I welcome comments and tributes on the USAWA Discussion Forum regarding those that knew Joe, and any stories you may have of him.  If you prefer to just email them to me instead, that is alright.  I plan to take these comments and write a tribute blog story in Joe’s remembrance.

Ronnie Coleman vs. Roy Mason

by Al Myers

The other day on Facebook I saw this YouTube Video for the first time.  Actually I was surprised I hadn’t seen it before as I like to watch YouTube Videos of any type of lifting. It featured an unlikely duo competing in a deadlifting competition   – Ronnie Coleman and Roy Mason.  EVERYONE knows 8-TIME Mr. Olympia (1998-2005) Ronnie Coleman, but I bet just a few have heard of the elder deadlifting machine Roy Mason.  I’m going to start this story off with the video (which you MUST WATCH) as a teaser, then I’ll give a little USAWA history lesson as it applies to both of these great strength athletes.


Under the caption of this video you will notice that mention was made that this was Ronnie Coleman’s first powerlifting competition. I have no idea how many more he ever did as his future in Bodybuilding fame was about to ignite.  He sure looked the part in that meet.  Also, you will notice by the date of the video the meet was contested on 1/29/1994.  You may ask “what’s the significance of that?” . Well, to most “not much” except if you are interested in the history of the USAWA, then it becomes a very important trivia question that you can quiz your workout partners on during an evening training session.  That meet was the Fourth Annual Texas Deadlift Classic held in Alvarado, Texas directed by the famed All Rounder Joe McCoy and SANCTIONED THRU THE USAWA! I checked back through old memberships rosters and Ronnie Coleman is indeed listed as a USAWA member for that year of 1994.  This was also the only USAWA meet that he competed in. His 728# deadlift from that meet is listed as the overall record in the 12″ base deadlift for the 120kg class.  It is the TOP 12″ base deadlift listed in the USAWA record list.  This came from the meet report published in the Strength Journal, “All lifts were done with the 12 inch maximum heel spacing and done with two hands.  All were judged by USAWA officials Howard Prechtel, Noi Phumchaona, Bob Cox, Phil Anderson, and Joe McCoy.”  After watching this video, I would question “how much” the 12 inch heel spacing was really adhered to – but I’ll let you make your own decisions on that!!

Now onto the story of Roy Mason and his ties to the USAWA.  Credit to getting Roy involved in the USAWA goes to Joe McCoy.  This was said by Bill Clark in an edition of a 1994 Strength Journal, “Roy Mason is a deadlifting wonder. At the age of 76, he beats most men 40 years younger in the regular deadlift.  The Red Wing, Minnesota resident has long thrilled powerlifting crowds with his rare ability. Joe McCoy has twice brought Roy to the platform in sanctioned exhibitions to join the USAWA record list – and Roy has done so in amazing fashion.  Roy not only lifts amazing poundages, but he preaches a sermon and excites the crowd as he lifts.”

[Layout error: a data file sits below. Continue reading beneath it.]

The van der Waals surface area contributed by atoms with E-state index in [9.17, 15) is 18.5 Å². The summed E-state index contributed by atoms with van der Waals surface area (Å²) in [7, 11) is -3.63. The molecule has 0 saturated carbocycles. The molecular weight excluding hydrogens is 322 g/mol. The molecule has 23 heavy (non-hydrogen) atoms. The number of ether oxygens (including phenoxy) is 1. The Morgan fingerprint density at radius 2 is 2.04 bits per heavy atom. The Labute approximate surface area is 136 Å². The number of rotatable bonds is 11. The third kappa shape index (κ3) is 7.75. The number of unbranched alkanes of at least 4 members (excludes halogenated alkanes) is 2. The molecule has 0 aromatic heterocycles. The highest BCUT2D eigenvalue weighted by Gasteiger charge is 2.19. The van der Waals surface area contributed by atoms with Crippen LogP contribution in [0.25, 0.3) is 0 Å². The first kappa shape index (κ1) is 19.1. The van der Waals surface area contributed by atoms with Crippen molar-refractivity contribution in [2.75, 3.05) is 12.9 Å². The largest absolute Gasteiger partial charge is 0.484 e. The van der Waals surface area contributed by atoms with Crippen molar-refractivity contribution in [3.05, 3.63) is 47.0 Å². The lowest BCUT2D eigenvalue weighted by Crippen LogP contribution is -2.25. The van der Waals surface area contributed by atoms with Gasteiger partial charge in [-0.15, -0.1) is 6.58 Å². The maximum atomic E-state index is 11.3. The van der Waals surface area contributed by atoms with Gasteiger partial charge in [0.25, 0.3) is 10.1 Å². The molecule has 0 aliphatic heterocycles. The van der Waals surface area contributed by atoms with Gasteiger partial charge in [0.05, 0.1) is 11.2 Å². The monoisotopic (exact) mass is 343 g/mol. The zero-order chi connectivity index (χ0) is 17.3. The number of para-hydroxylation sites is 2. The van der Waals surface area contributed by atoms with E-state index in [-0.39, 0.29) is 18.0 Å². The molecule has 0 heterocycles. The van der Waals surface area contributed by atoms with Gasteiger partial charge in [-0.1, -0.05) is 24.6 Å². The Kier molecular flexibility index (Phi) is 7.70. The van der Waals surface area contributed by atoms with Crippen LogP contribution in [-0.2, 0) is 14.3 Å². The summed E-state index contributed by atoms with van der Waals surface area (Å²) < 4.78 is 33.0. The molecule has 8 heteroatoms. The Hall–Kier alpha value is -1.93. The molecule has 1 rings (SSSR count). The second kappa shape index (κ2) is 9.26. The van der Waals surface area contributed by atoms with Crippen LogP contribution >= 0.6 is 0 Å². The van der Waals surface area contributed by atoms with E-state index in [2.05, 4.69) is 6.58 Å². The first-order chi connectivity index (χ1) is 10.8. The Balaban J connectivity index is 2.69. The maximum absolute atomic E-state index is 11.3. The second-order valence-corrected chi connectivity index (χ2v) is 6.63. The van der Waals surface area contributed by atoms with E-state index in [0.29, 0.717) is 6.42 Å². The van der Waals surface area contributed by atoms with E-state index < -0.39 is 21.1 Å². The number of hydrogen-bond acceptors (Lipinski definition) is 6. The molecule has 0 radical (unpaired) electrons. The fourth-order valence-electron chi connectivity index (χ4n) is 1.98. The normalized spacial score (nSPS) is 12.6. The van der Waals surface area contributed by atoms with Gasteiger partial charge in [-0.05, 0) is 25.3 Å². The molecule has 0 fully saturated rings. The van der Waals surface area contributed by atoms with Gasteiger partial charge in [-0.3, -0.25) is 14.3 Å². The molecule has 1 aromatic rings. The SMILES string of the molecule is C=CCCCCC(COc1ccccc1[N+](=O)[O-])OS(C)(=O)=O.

Roy Mason currently holds 3 individual USAWA records: 485 lbs. in the 12″ base deadlift in the 75 age group/70 kg class from the meet in the video (this is ALSO an overall record in the 70 kilogram class –  SIMPLY AMAZING!) and a record in the middle fingers deadlift of 237 lbs. in the 75 age/70 kg BWT class from a meet on 4/10/1994.  He also holds one TEAM RECORD.  This was done after the deadlift competition from the video in which he teamed up with Bill Decker to pull a Two-man Deadlift of 661 pounds in the 75 age group/75 KG BWT class.  This was covered in a past blog I wrote ( http://www.usawa.com/summary-of-usawa-team-records/) and contains a great picture of their record setting effort, which is a record that I think will be a long  while before anyone EVER BREAKS.  Following that Texas Deadlift Classic, Roy also performed these finger deadlifts for exhibition:  330.5 lbs. in the two fingers deadlift (ring and middle), 381.5 lbs. in the three fingers deadlift (no thumb or little fingers), and finally 463 lbs. in the deadlift with all but the little fingers.

Roy Mason's book, "The Life of a Truck-Driver Preacher and Weight Lifter for Christ".

I first met Roy in the mid-90’s when he stopped at our gym in Salina to give an evangelistic strength performance.  Roy Mason spent his life as a long haul truck driver and traveling evangelist spreading the word of Christianity. He used his God-given deadlifting skills to reinforce his testimony.  Certainly he made an impact on everyone in the room while he delivered his message –  and we listened in awe.   He was a gifted speaker and had a high degree of modesty.  I never remember him once bragging (or even mentioning) his lifting accomplishments during his testimony. As he went across the country on his truck runs, he would stop at many places along the way to spread his Christian beliefs.  I bought his book, “The Life of a Truck-Driver Preacher and Weightlifter for Christ” on that day and I have read it several times since then. These are some of Roy’s words from  the introduction of his book,” I am very proud to be called the truck-driver preacher.  I consider it a great honor that God has called me to be a spokesman of his. Also, what a privilege to proclaim the word of God to each and everyone that I am privileged to meet.”   His book contains a reflection of his life experiences, interactions he had with other people he met giving his testimonies,  and how it all has affected him spiritually. He spends very little time in his book talking about his weight lifting accomplishments, and it’s only at the very end.  I have no idea if this book of his is still available.  It’s a simple book with no color photos and bound with a plastic binder, but a great source of Christian inspiration.

However, I already knew of Roy’s great lifting accomplishments when I heard him speak.  When I started lifting in the early 80’s I remember reading his name from National Masters Powerlifting Championship meet results and other big meets and his unbelievable deadlifts at an age of over 60.  I’ll never forget seeing him on the cover of the July, 1986 issue of POWERLIFTING USA.  In that U.S.P.F. National Masters, he deadlifted 562 pounds at 68 years of age!!  I had to do “some digging” but I found that issue of PL USA so I could include that “cover shot”  in this story so you would believe me!

Roy Mason on the cover of July, 1986 issue of POWERLIFTING USA.

Take the time to watch that video again.  I heard Joe McCoy several times yelling encouragement in the background for both lifters. I also think that YouTube Video clip came from a video that was taken by Joe during the meet.   That meet will go down as “one of the classics” in USAWA history.  Thank you Joe McCoy for making it happen. 

Roy Mason died in 2005 at the age of 87 years – but he will not be forgotten.